Users remain wary

Aug 01, 1998 9:30 PM  By

If the first rule of cataloging is “listen to your customers,” online catalogers had better begin posting online privacy policy notices. According to the E-Commerce and Privacy Survey, released June 23 at the U.S. Department of Commerce Privacy Summit in Washington, 81% of Internet users and 79% of consumers who buy products and services from the Web are concerned about online threats to their privacy.

The telephone survey of 1,011 adults was conducted in April by research firm Louis Harris and Associates and Dr. Alan Westin of Columbia University, and was sponsored by privacy research group Privacy & American Business, and accounting firm Price Waterhouse. It followed on the heels of the Federal Trade Commission’s online privacy audit, in which only 14% of the U.S. commercial Websites that the FTC visited posted privacy information practices, and only 2% posted an official online policy (see “FTC reports on privacy” in the July issue of Catalog Age).

But while the FTC found that few commercial sites posted online policies, respondents to the E-Commerce and Privacy Survey clearly want to see such postings. A whopping 91% of the Internet users and 96% of the Internet shoppers surveyed consider it important for companies to post online privacy notices explaining how they will use the personal information that users provide.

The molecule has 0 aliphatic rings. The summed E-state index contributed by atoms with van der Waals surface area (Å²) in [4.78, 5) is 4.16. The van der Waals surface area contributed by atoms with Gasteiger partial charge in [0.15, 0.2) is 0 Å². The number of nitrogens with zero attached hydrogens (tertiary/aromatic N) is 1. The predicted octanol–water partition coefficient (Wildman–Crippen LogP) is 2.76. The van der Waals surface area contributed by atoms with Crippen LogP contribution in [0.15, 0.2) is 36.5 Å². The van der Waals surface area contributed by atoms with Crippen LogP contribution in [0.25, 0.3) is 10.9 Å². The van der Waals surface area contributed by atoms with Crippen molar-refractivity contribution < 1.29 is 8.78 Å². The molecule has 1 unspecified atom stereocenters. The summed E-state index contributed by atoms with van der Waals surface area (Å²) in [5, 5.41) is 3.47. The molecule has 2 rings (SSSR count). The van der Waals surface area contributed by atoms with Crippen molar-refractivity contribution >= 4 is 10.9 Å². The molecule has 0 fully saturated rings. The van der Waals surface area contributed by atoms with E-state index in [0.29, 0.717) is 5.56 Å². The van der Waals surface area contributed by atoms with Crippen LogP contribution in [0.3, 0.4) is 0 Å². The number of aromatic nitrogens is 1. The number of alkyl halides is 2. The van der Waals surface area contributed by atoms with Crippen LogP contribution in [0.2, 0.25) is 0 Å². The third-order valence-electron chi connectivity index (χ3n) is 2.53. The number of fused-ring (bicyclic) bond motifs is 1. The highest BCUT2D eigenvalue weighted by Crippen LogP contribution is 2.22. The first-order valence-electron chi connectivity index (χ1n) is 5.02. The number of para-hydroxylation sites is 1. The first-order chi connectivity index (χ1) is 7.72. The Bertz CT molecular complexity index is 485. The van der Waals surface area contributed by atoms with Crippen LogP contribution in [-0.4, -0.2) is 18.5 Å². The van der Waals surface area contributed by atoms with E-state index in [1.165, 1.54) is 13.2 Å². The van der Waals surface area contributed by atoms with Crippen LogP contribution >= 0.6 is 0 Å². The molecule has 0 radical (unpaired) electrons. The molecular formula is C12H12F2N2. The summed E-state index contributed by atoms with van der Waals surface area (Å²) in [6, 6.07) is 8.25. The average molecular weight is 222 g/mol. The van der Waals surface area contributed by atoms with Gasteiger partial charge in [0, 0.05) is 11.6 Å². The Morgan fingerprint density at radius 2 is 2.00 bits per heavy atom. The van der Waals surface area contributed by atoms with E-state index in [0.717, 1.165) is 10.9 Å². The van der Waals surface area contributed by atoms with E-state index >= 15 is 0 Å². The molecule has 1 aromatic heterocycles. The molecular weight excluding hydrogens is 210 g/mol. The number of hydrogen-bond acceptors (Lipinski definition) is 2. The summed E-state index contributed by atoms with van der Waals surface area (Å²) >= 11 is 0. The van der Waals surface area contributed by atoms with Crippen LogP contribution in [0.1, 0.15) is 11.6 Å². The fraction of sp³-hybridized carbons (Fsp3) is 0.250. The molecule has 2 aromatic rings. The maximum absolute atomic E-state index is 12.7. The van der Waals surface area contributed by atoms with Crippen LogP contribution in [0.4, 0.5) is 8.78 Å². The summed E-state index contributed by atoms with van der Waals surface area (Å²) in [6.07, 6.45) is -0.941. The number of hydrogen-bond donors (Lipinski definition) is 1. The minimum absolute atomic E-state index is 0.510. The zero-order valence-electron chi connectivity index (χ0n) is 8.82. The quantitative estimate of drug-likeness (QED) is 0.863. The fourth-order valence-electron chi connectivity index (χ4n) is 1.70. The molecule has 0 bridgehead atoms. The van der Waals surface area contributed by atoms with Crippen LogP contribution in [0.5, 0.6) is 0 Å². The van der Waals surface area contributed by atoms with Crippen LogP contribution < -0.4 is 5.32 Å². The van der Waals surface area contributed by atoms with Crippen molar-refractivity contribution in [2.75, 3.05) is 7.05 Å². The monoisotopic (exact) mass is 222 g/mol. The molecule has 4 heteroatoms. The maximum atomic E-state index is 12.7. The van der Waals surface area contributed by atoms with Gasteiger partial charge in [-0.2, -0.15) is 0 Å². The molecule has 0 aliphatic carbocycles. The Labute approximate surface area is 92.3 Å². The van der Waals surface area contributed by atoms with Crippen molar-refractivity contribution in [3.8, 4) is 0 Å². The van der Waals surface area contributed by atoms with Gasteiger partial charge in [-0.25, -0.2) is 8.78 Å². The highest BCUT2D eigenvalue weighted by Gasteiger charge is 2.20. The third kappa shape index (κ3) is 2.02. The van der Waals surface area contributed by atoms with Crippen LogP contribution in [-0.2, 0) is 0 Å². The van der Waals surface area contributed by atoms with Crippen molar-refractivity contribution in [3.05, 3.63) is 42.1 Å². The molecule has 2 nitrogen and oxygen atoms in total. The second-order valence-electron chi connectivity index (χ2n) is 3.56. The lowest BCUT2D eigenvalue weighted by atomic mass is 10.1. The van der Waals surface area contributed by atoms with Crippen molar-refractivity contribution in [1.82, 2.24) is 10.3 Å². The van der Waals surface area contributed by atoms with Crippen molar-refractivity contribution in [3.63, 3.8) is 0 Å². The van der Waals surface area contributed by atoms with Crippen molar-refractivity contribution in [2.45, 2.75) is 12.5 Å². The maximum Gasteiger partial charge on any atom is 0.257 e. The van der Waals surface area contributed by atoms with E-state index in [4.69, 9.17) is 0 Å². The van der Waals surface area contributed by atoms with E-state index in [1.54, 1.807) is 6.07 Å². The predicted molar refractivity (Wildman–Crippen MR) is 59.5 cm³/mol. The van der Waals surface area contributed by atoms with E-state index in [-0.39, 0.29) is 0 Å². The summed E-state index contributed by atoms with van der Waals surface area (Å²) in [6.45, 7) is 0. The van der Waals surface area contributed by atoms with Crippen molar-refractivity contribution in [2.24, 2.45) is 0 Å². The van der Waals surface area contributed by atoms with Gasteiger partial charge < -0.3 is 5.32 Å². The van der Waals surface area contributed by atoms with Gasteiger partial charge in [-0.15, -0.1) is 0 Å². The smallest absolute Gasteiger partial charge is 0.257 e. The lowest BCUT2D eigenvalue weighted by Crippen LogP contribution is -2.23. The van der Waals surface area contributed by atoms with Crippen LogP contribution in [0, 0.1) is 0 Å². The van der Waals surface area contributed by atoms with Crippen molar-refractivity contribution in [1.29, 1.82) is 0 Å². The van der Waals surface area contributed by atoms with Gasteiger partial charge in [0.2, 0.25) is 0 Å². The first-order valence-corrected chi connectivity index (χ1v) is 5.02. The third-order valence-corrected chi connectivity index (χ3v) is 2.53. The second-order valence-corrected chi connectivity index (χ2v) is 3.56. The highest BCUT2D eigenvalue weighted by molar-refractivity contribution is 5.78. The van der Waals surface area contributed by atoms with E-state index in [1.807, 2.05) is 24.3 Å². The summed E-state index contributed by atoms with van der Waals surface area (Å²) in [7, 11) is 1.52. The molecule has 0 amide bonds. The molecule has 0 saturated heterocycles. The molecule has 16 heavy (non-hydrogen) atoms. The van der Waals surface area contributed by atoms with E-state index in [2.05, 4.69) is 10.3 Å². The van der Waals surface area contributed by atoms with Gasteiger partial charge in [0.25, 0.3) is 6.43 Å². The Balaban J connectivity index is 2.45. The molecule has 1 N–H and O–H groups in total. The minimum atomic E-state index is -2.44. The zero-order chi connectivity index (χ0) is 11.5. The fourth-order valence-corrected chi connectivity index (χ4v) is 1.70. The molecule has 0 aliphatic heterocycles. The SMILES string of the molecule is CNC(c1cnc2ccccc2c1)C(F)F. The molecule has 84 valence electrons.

But while consumers may worry about online privacy, they aren’t clamoring for legislation. Eighty percent of Internet users and 76% of Internet shoppers agree with the Direct Marketing Association and the Clinton administration that the industry should be allowed to self-regulate online privacy and that legislation should be implemented only if self-regulation fails.

The study also found that 88% of Internet users and 94% of Internet shoppers would feel more confident about using the Web if an independent accounting firm conducted privacy audits of online companies. Similarly, 79% of Internet users and 76% of online shoppers believe that a national program run by the Better Business Bureau to receive, investigate, and resolve online privacy complaints would improve online practices.